On 28 February 2020, the International Centre for Settlement of Investment Disputes (ICSID) released its fourth working paper outlining proposed amendments to the ICSID Arbitration Rules. This working paper contains fewer amendments than earlier versions, given the “growing consensus on the new rules”. The latest amendments ─ which are aimed at improving the transparency and efficiency of proceedings ─ cover third-party funding, the tribunal’s first session, tribunal deliberations, decisions on costs, the publication of submissions, and non-party attendance at hearings.
First, the amendments broaden party disclosure obligations with respect to third-party funding. In particular, a party must notify the Centre if it has received, “directly or indirectly”, third-party finding. The party must also provide the third-party funder’s address (not just its name, as under the previous draft). Further, if deemed necessary at any stage of the proceedings, the tribunal may order a party to provide further information regarding its third-party funding.
Second, the proposals recommend that the request for arbitration include the names of persons and entities that “own or control” a claimant when it is a juridical person. This development partially upholds proposals of States that favoured making a claimant’s corporate structure a mandatory insertion in the request for arbitration.
Third, if the president or tribunal determines that it is not possible to convene the parties and other tribunal members within 60 days following the tribunal’s constitution, the first session may be held solely between the president and the parties, or among the members of the tribunal (based on written submissions of the parties). The proposals clarify that only the secretary may assist the tribunal in its deliberations, unless the tribunal decides otherwise and the parties are notified accordingly.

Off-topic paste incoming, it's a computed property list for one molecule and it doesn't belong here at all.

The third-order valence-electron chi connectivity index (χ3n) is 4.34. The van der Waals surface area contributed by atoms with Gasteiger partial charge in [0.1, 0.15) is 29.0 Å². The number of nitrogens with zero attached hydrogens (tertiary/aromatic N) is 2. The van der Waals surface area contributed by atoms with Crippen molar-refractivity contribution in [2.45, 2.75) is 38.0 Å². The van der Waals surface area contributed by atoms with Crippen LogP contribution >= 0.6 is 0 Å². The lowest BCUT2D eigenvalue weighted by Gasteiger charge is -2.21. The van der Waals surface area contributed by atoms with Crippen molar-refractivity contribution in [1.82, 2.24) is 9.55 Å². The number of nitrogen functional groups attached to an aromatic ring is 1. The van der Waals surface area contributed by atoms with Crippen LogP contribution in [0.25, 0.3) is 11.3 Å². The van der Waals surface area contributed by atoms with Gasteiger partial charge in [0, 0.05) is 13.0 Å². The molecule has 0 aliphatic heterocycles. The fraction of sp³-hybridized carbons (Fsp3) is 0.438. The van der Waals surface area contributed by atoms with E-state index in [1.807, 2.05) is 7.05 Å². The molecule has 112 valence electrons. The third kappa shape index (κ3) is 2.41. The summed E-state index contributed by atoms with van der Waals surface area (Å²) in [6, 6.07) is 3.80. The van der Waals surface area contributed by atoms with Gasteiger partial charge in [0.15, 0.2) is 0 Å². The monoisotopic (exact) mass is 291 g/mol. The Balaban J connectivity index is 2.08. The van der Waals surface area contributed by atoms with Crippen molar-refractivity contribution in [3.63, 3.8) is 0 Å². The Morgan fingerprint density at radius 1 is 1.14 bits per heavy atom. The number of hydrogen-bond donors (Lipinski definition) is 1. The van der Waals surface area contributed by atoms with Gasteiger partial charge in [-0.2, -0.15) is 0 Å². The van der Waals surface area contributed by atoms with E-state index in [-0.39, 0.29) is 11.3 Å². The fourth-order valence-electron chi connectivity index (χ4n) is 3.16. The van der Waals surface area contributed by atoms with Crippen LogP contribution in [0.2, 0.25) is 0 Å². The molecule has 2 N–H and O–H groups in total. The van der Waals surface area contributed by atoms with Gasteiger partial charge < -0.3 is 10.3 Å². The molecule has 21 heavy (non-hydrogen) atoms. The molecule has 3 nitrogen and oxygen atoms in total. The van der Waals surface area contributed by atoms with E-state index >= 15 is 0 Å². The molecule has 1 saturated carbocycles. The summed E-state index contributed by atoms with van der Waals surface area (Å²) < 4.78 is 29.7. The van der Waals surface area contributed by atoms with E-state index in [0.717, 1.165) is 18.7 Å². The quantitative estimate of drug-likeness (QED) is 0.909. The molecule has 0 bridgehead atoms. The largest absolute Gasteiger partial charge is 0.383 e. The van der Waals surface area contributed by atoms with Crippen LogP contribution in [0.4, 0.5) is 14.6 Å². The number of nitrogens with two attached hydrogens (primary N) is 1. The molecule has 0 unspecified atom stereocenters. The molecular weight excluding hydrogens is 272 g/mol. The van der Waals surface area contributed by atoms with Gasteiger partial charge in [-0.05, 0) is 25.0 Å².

Fourth, when allocating costs, a tribunal is required to consider the extent to which the parties complied with the ICSID Rules and the tribunal’s orders and decisions. The amendments also include a costs-follow-the-event approach in respect of preliminary objections for “manifest lack of legal merit” (unless the circumstances justify a different allocation).
Fifth, and finally, as regards transparency, the Centre may only publish case submissions and supporting documents with both parties’ consent (not at the request of either party, as under the previous draft). Unless either party objects, the tribunal may allow persons other than the parties, their representatives, witnesses, experts and tribunal assistants to observe the hearing. Additionally, the Centre will publish recordings or transcripts of hearings at a party’s request, providing the other does not object.
The Secretariat has asked ICSID Member States to decide whether further Rule amendment consultations are necessary or whether the resolutions in the latest draft can be put to vote. If Member States opt for the latter, the Secretariat aims to have a vote occur during the second half of 2020 so that, if adopted, the amended Rules would come into force by early 2021.
ICSID’s fourth working paper is available here.